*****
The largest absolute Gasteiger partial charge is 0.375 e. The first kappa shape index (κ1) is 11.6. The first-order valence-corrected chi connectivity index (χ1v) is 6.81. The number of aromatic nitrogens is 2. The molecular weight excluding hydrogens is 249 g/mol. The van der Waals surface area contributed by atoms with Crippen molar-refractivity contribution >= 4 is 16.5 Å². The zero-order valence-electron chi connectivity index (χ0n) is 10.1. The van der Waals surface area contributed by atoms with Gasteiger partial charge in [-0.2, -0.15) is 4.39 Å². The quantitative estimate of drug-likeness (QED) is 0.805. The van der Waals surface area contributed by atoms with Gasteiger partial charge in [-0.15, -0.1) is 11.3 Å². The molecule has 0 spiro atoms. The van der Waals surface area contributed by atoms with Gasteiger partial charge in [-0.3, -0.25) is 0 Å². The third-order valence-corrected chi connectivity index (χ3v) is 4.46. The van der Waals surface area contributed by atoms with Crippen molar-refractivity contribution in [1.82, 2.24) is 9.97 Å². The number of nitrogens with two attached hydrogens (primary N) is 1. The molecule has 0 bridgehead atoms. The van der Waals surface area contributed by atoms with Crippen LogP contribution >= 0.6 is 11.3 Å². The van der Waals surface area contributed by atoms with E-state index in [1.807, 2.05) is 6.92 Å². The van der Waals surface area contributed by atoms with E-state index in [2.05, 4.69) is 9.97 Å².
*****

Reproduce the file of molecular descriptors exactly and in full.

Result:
The largest absolute Gasteiger partial charge is 0.375 e. The first kappa shape index (κ1) is 11.6. The first-order valence-corrected chi connectivity index (χ1v) is 6.81. The number of aromatic nitrogens is 2. The molecular weight excluding hydrogens is 249 g/mol. The van der Waals surface area contributed by atoms with Crippen molar-refractivity contribution >= 4 is 16.5 Å². The zero-order valence-electron chi connectivity index (χ0n) is 10.1. The van der Waals surface area contributed by atoms with Gasteiger partial charge in [-0.2, -0.15) is 4.39 Å². The quantitative estimate of drug-likeness (QED) is 0.805. The van der Waals surface area contributed by atoms with Gasteiger partial charge in [-0.15, -0.1) is 11.3 Å². The molecule has 0 spiro atoms. The van der Waals surface area contributed by atoms with Gasteiger partial charge in [-0.3, -0.25) is 0 Å². The third-order valence-corrected chi connectivity index (χ3v) is 4.46. The van der Waals surface area contributed by atoms with Crippen molar-refractivity contribution in [1.82, 2.24) is 9.97 Å². The number of nitrogens with two attached hydrogens (primary N) is 1. The molecule has 0 bridgehead atoms. The van der Waals surface area contributed by atoms with Crippen LogP contribution >= 0.6 is 11.3 Å². The van der Waals surface area contributed by atoms with E-state index in [1.807, 2.05) is 6.92 Å². The van der Waals surface area contributed by atoms with E-state index in [2.05, 4.69) is 9.97 Å².